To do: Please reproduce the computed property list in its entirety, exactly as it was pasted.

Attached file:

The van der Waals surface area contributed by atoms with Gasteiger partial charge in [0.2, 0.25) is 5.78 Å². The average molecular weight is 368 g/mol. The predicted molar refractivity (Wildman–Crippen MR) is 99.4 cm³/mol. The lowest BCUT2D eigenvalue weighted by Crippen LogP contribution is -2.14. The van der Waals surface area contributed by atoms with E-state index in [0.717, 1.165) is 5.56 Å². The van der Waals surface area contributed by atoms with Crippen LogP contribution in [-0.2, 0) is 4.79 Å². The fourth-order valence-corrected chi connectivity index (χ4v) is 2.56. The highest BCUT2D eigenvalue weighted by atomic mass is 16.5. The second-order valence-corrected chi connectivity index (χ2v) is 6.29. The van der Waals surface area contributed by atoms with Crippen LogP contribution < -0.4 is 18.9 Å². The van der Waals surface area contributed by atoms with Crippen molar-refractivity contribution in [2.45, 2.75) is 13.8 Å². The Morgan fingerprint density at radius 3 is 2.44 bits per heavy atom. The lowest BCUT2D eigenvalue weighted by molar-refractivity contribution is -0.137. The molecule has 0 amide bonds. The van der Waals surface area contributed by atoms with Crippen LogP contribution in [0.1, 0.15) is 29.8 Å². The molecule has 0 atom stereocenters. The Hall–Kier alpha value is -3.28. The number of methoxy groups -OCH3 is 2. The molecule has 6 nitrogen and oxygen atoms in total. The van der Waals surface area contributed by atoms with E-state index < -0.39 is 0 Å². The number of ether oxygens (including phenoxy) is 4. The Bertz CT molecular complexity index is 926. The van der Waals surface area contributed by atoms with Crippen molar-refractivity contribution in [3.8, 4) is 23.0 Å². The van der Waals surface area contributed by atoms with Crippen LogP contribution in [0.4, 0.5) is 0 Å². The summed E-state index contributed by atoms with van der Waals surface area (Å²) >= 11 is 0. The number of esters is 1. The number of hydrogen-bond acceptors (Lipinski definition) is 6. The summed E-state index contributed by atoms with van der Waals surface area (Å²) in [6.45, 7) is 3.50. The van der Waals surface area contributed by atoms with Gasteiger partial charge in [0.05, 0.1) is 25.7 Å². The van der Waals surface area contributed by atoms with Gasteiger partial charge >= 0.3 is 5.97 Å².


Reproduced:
The van der Waals surface area contributed by atoms with Gasteiger partial charge in [0.2, 0.25) is 5.78 Å². The average molecular weight is 368 g/mol. The predicted molar refractivity (Wildman–Crippen MR) is 99.4 cm³/mol. The lowest BCUT2D eigenvalue weighted by Crippen LogP contribution is -2.14. The van der Waals surface area contributed by atoms with E-state index in [0.717, 1.165) is 5.56 Å². The van der Waals surface area contributed by atoms with Crippen LogP contribution in [-0.2, 0) is 4.79 Å². The fourth-order valence-corrected chi connectivity index (χ4v) is 2.56. The highest BCUT2D eigenvalue weighted by atomic mass is 16.5. The second-order valence-corrected chi connectivity index (χ2v) is 6.29. The van der Waals surface area contributed by atoms with Crippen LogP contribution < -0.4 is 18.9 Å². The van der Waals surface area contributed by atoms with Crippen molar-refractivity contribution in [2.45, 2.75) is 13.8 Å². The Morgan fingerprint density at radius 3 is 2.44 bits per heavy atom. The lowest BCUT2D eigenvalue weighted by molar-refractivity contribution is -0.137. The molecule has 0 amide bonds. The van der Waals surface area contributed by atoms with Crippen LogP contribution in [0.1, 0.15) is 29.8 Å². The molecule has 0 atom stereocenters. The Hall–Kier alpha value is -3.28. The number of methoxy groups -OCH3 is 2. The molecule has 6 nitrogen and oxygen atoms in total. The van der Waals surface area contributed by atoms with E-state index < -0.39 is 0 Å². The number of ether oxygens (including phenoxy) is 4. The Bertz CT molecular complexity index is 926. The van der Waals surface area contributed by atoms with Crippen molar-refractivity contribution in [3.8, 4) is 23.0 Å². The van der Waals surface area contributed by atoms with Crippen LogP contribution in [0.4, 0.5) is 0 Å². The summed E-state index contributed by atoms with van der Waals surface area (Å²) >= 11 is 0. The number of esters is 1. The number of hydrogen-bond acceptors (Lipinski definition) is 6. The summed E-state index contributed by atoms with van der Waals surface area (Å²) in [6.45, 7) is 3.50. The van der Waals surface area contributed by atoms with Gasteiger partial charge in [0.05, 0.1) is 25.7 Å². The van der Waals surface area contributed by atoms with Gasteiger partial charge >= 0.3 is 5.97 Å².